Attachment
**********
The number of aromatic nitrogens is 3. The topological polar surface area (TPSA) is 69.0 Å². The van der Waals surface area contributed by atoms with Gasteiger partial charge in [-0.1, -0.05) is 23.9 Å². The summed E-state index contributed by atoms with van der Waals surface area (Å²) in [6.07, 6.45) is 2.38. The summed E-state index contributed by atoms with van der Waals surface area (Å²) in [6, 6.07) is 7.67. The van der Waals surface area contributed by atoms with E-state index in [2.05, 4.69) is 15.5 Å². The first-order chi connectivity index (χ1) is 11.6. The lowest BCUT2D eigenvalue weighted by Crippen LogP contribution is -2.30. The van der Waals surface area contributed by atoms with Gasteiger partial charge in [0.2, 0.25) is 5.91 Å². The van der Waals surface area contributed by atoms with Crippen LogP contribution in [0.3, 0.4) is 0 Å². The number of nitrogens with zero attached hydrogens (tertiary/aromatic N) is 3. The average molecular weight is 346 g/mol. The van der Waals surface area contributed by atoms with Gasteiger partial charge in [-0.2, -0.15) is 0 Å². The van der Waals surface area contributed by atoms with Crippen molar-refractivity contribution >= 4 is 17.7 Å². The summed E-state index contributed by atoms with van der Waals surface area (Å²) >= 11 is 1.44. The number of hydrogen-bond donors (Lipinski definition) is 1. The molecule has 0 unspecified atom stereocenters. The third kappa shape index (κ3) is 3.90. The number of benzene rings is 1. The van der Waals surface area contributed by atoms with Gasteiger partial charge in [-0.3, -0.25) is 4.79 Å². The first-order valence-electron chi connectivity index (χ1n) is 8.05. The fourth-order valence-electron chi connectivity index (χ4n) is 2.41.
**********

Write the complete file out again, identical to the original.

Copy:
The number of aromatic nitrogens is 3. The topological polar surface area (TPSA) is 69.0 Å². The van der Waals surface area contributed by atoms with Gasteiger partial charge in [-0.1, -0.05) is 23.9 Å². The summed E-state index contributed by atoms with van der Waals surface area (Å²) in [6.07, 6.45) is 2.38. The summed E-state index contributed by atoms with van der Waals surface area (Å²) in [6, 6.07) is 7.67. The van der Waals surface area contributed by atoms with E-state index in [2.05, 4.69) is 15.5 Å². The first-order chi connectivity index (χ1) is 11.6. The lowest BCUT2D eigenvalue weighted by Crippen LogP contribution is -2.30. The van der Waals surface area contributed by atoms with Gasteiger partial charge in [0.2, 0.25) is 5.91 Å². The van der Waals surface area contributed by atoms with Crippen LogP contribution in [0.3, 0.4) is 0 Å². The number of nitrogens with zero attached hydrogens (tertiary/aromatic N) is 3. The average molecular weight is 346 g/mol. The van der Waals surface area contributed by atoms with Gasteiger partial charge in [-0.2, -0.15) is 0 Å². The van der Waals surface area contributed by atoms with Crippen molar-refractivity contribution >= 4 is 17.7 Å². The summed E-state index contributed by atoms with van der Waals surface area (Å²) >= 11 is 1.44. The number of hydrogen-bond donors (Lipinski definition) is 1. The molecule has 0 unspecified atom stereocenters. The third kappa shape index (κ3) is 3.90. The number of benzene rings is 1. The van der Waals surface area contributed by atoms with Gasteiger partial charge in [-0.3, -0.25) is 4.79 Å². The first-order valence-electron chi connectivity index (χ1n) is 8.05. The fourth-order valence-electron chi connectivity index (χ4n) is 2.41.